On May 21, 2014, the Department of Health and Human Services Office of Inspector General (OIG) issued a Supplemental Special Advisory Bulletin for independent charities with patient-assistant programs (PAPs) for patients who cannot afford their cost-sharing obligations for prescription drugs.  The Bulletin addresses safeguards for PAPs to consider to avoid fraud risks.

The Bulletin supplements existing guidance in response to concerns about potential abuses relating to program donors.  According to the OIG, PAPs may harm patients and federal healthcare programs and “raise serious risks of fraud, waste, and abuse” unless properly structured and sufficiently independent from pharmaceutical manufacturer donors.  For example, the OIG notes that if assistance is limited to higher-cost drugs, patients may be steered to these drugs rather than to effective lower-cost alternatives.

The Bulletin reiterates and expands on concerns expressed in the OIG’s 2005 Special Advisory Bulletin about PAPs that assist patients unable to afford their cost-sharing obligations to purchase drugs.  The original bulletin anticipated likely questions related to the new Medicare Part D program, when the OIG could only speculate on potential fraud-and-abuse risk areas.

The newly-released Bulletin discusses two aspects of PAP arrangements that require scrutiny under the Anti-Kickback Statute: (1) donor contributions to PAPs, and (2) grants to patients by PAPs.  The OIG warned of a potential violation of the Anti-Kickback Statute “[i]f a donation is made to a PAP to induce the PAP to recommend or arrange for the purchase of the donor’s federally reimbursable items” or if a PAP’s grant to a patient “is made to influence the patient to purchase (or to induce the patient’s physician to prescribe) certain items[.]”  According to the OIG, it would analyze all relevant facts – including the parties’ intent, the nature, structure, sponsorship, and funding – to assess potential violations of the Anti-Kickback Statute.

The Bulletin also provides guidance on three areas identified by the OIG as subject to additional scrutiny: disease funds, eligible recipients, and the conduct of donors.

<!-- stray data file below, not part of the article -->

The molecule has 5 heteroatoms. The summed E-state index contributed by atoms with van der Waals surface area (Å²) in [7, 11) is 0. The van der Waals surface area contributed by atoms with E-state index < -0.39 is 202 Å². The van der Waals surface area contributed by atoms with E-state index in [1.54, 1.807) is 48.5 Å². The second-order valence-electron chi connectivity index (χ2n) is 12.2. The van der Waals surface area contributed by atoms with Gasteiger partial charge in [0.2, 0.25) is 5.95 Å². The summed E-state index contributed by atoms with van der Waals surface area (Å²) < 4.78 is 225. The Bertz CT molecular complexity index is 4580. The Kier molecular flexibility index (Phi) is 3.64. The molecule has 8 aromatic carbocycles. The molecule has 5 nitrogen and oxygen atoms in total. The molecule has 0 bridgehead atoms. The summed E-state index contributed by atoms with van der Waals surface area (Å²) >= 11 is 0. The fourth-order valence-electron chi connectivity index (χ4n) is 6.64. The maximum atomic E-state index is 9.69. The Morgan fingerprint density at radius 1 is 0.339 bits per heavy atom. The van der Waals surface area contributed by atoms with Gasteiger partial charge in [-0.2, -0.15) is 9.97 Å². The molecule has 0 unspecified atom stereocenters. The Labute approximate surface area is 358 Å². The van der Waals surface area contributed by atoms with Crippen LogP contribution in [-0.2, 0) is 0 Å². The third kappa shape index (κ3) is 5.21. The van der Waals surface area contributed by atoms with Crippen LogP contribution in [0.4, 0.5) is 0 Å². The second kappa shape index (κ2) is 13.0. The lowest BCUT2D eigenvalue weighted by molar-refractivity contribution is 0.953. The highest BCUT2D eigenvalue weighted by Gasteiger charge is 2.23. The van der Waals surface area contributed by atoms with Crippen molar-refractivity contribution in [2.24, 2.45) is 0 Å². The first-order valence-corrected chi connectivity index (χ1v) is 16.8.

• Disease funds may be scrutinized, according to the OIG, if defined so narrowly that the earmarking effectively results in a donor’s subsidization of its own products.  In the Bulletin, the OIG expresses concern about funds defined by reference to specific symptoms, severity of symptoms, method of administration of drugs, stages of a particular disease, the type of drug treatment, or any other ways of narrowing the definition of widely-recognized disease states.  According to the Bulletin, disease funds should be defined based on widely recognized clinical standards to cover a broad spectrum of products.  The OIG’s concern also includes charities that limit assistance to a subset of available products, such as by covering copayments only for expensive or specialty drugs.
  • Eligible recipients may be scrutinized if PAPs provide financial assistance only to federal healthcare program beneficiaries.  Although this practice is not prohibited, the Bulletin advises that eligibility should be determined by a reasonable, verifiable, and uniform measure of financial need that is applied in a consistent manner.  According to the OIG, the cost of the particular drug for which the patient seeks assistance is not an appropriate stand-alone factor in determining individual financial need.
  • Conduct of donors, as the OIG recognizes, cannot be verified by charities with respect to parties outside the arrangement.  The Bulletin recommends, however, that charities provide donors “only with reports including data such as the aggregate number of applicants for assistance, the aggregate number of patients qualifying for assistance, and the aggregate amount disbursed from the fund during that reporting period,” which “would not give a donor any information that would enable a donor to correlate the amount or frequency of its donations with the number of aid recipients who use its products or services or the volume of those products supported by the PAP.”

The OIG anticipates that some of its advisory opinions will require modification to ensure that approved arrangements are consistent with the agency’s guidance.  According to the agency, it will post any modifications on the OIG website, along with the original opinions.

Read the OIG’s Supplemental Special Bulletin “Independent Charity Patient Assistance Programs.”

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